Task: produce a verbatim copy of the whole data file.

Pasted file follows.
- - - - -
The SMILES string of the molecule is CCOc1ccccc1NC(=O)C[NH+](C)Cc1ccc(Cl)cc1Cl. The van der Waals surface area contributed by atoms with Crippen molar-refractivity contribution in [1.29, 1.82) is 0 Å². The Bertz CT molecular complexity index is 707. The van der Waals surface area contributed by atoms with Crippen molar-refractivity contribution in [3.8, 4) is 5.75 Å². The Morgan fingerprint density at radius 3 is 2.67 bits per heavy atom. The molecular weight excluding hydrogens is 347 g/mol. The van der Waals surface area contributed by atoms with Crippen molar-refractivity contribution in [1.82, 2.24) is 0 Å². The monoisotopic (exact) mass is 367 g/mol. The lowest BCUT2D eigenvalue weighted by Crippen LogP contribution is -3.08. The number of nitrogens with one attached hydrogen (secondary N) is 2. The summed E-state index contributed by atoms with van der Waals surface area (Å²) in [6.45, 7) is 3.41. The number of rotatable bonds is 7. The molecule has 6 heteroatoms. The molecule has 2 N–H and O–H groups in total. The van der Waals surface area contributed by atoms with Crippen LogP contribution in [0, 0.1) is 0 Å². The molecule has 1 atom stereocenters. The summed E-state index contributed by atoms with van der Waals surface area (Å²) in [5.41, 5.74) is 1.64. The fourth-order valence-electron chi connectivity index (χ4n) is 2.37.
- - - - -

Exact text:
The SMILES string of the molecule is CCOc1ccccc1NC(=O)C[NH+](C)Cc1ccc(Cl)cc1Cl. The van der Waals surface area contributed by atoms with Crippen molar-refractivity contribution in [1.29, 1.82) is 0 Å². The Bertz CT molecular complexity index is 707. The van der Waals surface area contributed by atoms with Crippen molar-refractivity contribution in [3.8, 4) is 5.75 Å². The Morgan fingerprint density at radius 3 is 2.67 bits per heavy atom. The molecular weight excluding hydrogens is 347 g/mol. The van der Waals surface area contributed by atoms with Crippen molar-refractivity contribution in [1.82, 2.24) is 0 Å². The monoisotopic (exact) mass is 367 g/mol. The lowest BCUT2D eigenvalue weighted by Crippen LogP contribution is -3.08. The number of nitrogens with one attached hydrogen (secondary N) is 2. The summed E-state index contributed by atoms with van der Waals surface area (Å²) in [6.45, 7) is 3.41. The number of rotatable bonds is 7. The molecule has 6 heteroatoms. The molecule has 2 N–H and O–H groups in total. The van der Waals surface area contributed by atoms with Crippen LogP contribution in [0, 0.1) is 0 Å². The molecule has 1 atom stereocenters. The summed E-state index contributed by atoms with van der Waals surface area (Å²) in [5.41, 5.74) is 1.64. The fourth-order valence-electron chi connectivity index (χ4n) is 2.37.